Wheras I've found very recent remasterings to be noticably improved (Latest Led Zep catalog, Beatles catalog), at least in the digital domain These in particular were well publicized and done at great effort and expense, so these may be more the exception than the rule. That is one big advantage of Spotify, etc, you get access to these remasterings right away and don't have to go out and purchase another copy. It gives me hope that if the main culprit is "tape source, mix, and mastering" as you suggest, then maybe these newer mastering releases will help close the gap.
 

Soniclife

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After getting involved with this thread with a "pro TT" bias (I love mine for older music) I have spent time going back and doing needle drops of some of my favorite songs (all albums older than 1987 and most from the late 60's and 70's) and doing some captures off of Tidal and loading them into Foobar2000 to ABX. My TT is a Technics SL 1300 with a VM540ML cartridge so nothing special or expensive but competent. Here is what I found which may give you some data points based on mixed objective / subjective data.

1. For a surprising number of tracks I "failed" to ABX between the album and Tidal. For all the talk about "coloration" at least on my system and my ears the differences are subtle especially when level matched. Sometime I thought for sure I heard a difference but failed. It seems like the less popular older and therefore "non- remastered" tracks on Tidal (many of which had similar DR values as my needle drops) sound pretty good and very similar to vinyl.

2. For many tracks I could ABX a differences but didn't really have a strong preference. In some cases the DR were much lower on the Tidal tracks but when level matched the differences were subtle and hard to say which I preferred.

3. For some of the tracks, especially for the "famous" artists like The Rolling Stones and Led Zeppelin and the like, which have been remastered multiple times, I could very easily ABX the tracks and I had a strong preference for the vinyl version. It was not just the compression and EQ but there was also much more detail on the original vinyl due I guess to using "fresh master tapes"?

So to me it seems that the main differences in sound are due to the tape source, mix, and mastering and the "coloration" is much more subtle than you would think.
Did you find any where the digital version was clearly better?
 
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Wheras I've found very recent remasterings to be noticably improved (Latest Led Zep catalog, Beatles catalog), at least in the digital domain These in particular were well publicized and done at great effort and expense, so these may be more the exception than the rule. That is one big advantage of Spotify, etc, you get access to these remasterings right away and don't have to go out and purchase another copy. It gives me hope that if the main culprit is "tape source, mix, and mastering" as you suggest, then maybe these newer mastering releases will help close the gap.
For a lot of this older stuff they are never going to recreate the original sound.... often times it isn't possible as the original tape sources are long gone or damaged as are the original machines. Also the skill sets of the engineers are different. A good remaster can sound good but it will be different. One of the appeals of old vinyl is you get to hear the original version as it sounded back in the day... that is fun and interesting to me... others don't care. I would take some of the hype about the latest and greatest re-mastering of the famous old classics with a grain of salt .... they may sound different or even better than some previous versions but when compared to the originals they may not be all they are hyped up to be.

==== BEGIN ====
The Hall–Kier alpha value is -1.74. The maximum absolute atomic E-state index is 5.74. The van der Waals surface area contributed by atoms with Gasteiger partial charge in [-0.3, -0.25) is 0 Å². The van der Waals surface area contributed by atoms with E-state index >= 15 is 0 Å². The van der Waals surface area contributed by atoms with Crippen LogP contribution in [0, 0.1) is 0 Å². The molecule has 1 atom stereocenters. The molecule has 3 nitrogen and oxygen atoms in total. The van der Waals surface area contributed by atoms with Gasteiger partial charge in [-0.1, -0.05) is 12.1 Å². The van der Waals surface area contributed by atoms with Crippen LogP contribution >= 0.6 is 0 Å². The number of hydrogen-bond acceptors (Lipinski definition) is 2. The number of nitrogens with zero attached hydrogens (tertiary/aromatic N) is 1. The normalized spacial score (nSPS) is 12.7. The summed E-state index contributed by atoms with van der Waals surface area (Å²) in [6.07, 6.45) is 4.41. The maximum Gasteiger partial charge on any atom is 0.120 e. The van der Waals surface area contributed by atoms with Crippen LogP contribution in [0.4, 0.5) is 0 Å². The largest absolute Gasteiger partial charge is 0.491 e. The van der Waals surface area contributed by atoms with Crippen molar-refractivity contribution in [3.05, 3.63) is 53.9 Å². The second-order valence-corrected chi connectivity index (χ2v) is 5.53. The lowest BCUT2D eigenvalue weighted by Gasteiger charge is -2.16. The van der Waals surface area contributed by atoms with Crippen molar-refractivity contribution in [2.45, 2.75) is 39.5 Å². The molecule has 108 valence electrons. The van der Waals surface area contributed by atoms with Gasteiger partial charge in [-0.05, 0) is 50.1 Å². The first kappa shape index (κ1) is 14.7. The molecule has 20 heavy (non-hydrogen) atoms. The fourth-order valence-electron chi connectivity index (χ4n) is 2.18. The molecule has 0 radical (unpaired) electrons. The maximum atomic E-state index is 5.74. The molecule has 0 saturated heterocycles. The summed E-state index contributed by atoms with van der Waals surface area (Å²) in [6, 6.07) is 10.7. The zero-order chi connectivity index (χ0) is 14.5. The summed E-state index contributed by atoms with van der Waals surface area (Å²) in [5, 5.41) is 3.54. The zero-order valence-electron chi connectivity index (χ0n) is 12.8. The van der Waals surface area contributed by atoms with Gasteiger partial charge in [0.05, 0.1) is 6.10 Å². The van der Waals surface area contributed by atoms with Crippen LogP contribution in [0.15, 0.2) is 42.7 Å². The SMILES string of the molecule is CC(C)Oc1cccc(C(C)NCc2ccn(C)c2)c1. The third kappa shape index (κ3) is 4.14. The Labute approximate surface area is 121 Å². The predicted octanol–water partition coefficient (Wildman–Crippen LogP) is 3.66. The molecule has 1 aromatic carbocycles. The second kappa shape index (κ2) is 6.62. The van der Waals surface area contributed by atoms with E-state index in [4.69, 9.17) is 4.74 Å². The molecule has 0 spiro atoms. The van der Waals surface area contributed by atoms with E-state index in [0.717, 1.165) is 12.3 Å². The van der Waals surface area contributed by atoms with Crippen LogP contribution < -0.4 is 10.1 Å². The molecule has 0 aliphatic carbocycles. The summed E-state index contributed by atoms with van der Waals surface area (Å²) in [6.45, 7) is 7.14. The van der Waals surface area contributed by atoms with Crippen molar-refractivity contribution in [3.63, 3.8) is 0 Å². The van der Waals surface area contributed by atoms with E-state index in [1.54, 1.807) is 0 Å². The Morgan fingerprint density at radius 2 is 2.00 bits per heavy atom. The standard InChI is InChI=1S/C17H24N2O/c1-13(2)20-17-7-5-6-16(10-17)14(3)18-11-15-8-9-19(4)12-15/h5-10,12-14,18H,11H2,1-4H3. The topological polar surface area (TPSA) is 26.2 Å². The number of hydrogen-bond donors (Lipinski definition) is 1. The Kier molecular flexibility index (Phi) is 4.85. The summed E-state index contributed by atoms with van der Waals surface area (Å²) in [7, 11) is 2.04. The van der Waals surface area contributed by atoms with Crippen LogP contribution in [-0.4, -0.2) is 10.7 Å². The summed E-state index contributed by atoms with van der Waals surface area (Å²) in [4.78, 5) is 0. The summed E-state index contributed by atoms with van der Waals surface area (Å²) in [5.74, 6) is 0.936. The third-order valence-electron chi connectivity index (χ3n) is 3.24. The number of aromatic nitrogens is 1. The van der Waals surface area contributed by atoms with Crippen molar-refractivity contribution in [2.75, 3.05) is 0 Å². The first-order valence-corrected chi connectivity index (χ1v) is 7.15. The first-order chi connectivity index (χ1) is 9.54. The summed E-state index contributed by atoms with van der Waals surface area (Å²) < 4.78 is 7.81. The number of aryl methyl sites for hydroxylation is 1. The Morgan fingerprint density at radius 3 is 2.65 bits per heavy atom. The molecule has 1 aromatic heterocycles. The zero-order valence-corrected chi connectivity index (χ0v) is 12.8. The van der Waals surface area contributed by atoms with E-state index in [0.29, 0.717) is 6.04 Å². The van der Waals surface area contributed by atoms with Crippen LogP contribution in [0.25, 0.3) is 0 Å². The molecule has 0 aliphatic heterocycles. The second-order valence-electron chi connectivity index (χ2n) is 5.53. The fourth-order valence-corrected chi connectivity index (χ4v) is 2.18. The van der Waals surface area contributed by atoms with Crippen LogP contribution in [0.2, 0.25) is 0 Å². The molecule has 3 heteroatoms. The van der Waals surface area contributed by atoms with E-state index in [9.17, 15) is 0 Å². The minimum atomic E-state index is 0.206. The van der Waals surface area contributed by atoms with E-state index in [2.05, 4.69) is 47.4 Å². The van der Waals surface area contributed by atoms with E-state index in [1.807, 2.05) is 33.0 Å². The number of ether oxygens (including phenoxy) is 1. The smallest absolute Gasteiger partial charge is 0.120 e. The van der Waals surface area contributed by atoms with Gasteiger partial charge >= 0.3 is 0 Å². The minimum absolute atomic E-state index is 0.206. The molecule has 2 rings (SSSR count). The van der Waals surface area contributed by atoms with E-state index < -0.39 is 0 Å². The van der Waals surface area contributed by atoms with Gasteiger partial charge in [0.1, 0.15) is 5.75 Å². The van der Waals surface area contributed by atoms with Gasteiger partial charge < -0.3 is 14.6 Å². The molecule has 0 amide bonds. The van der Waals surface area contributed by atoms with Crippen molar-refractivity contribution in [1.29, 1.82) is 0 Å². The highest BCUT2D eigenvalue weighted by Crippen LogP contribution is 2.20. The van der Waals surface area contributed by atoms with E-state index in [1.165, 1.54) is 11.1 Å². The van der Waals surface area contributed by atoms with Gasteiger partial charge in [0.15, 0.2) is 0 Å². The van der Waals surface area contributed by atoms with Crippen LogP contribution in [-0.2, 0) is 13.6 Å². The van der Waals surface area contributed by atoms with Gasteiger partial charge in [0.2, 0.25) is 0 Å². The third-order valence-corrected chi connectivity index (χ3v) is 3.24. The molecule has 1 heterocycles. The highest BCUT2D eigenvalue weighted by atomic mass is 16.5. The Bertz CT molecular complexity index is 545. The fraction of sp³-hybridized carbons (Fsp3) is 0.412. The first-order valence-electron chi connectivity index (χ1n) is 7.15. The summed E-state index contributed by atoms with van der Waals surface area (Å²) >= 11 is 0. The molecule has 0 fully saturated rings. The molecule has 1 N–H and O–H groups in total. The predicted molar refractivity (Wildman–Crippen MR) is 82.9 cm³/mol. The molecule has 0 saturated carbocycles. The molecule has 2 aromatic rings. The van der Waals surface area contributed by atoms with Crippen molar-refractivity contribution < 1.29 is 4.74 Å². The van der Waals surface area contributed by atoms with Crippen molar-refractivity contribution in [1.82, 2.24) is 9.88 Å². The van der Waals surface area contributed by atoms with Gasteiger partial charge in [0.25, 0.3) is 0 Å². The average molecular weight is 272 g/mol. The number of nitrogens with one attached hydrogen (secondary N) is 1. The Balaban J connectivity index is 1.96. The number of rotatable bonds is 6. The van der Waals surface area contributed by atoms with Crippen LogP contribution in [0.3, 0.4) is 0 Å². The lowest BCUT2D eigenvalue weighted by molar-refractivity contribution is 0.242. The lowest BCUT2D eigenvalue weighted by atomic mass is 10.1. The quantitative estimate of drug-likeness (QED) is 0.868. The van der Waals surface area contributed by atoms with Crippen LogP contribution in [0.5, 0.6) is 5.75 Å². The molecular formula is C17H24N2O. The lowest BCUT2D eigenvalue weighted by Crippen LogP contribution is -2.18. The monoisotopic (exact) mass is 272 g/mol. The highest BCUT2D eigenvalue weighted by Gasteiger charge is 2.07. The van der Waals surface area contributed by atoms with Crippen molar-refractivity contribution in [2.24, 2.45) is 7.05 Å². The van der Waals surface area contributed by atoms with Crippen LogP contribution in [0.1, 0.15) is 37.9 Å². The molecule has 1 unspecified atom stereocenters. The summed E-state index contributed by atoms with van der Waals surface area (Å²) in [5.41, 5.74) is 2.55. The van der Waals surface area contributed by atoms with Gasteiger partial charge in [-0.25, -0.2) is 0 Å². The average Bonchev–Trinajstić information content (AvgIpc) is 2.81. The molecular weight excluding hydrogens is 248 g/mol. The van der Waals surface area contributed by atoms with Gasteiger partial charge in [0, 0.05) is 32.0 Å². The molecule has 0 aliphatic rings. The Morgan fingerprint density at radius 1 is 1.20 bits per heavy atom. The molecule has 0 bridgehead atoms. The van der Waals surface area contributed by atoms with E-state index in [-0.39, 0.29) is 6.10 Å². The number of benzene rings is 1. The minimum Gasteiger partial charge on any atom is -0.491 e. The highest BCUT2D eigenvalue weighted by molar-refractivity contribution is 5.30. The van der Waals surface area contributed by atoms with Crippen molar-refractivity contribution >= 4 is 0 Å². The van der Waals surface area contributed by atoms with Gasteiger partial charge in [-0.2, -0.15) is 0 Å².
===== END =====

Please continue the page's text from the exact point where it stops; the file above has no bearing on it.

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Did you find any where the digital version was clearly better?
I knew someone was going to ask that :)..... not really but I wouldn't expect that on the old classic rock stuff I compared except if surface noise is a big issue.... classical no questions better on digital.
 
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For a lot of this older stuff they are never going to recreate the original sound.... often times it isn't possible as the original tape sources are long gone or damaged as are the original machines. Also the skill sets of the engineers are different. A good remaster can sound good but it will be different. One of the appeals of old vinyl is you get to hear the original version as it sounded back in the day... that is fun and interesting to me... others don't care. I would take some of the hype about the latest and greatest re-mastering of the famous old classics with a grain of salt .... they may sound different or even better than some previous versions but when compared to the originals they may not be all they are hyped up to be.
Maybe. I could argue that the new remasters are closer to the artist's intent and what was actually heard in the studio than the older original pressings. If done correctly, they go back to the best master tapes they can find and mix it to better match the resolving nature of today's modern equipment. Take The White Album for example. The new remaster to me sounds cleaner compared to the previous mix - vocals and bass are more defined for example. It doesn't sound like the original mix/presentation was changed much, just sounds better - more resolving, better DR, more alive (IMO).
This is the kind of comparison I would be interested in. An older pressing of this album on a good TT setup vs a new remaster via HQ digital.
I think the question here is how a good quality (re)master via digital compares with a good quality - but older - master via analog. Is it the mastering/mix or the playback medium that has the most impact on SQ?
There are probably too many other factors to get a definitive answer, but an interesting experiment anyway.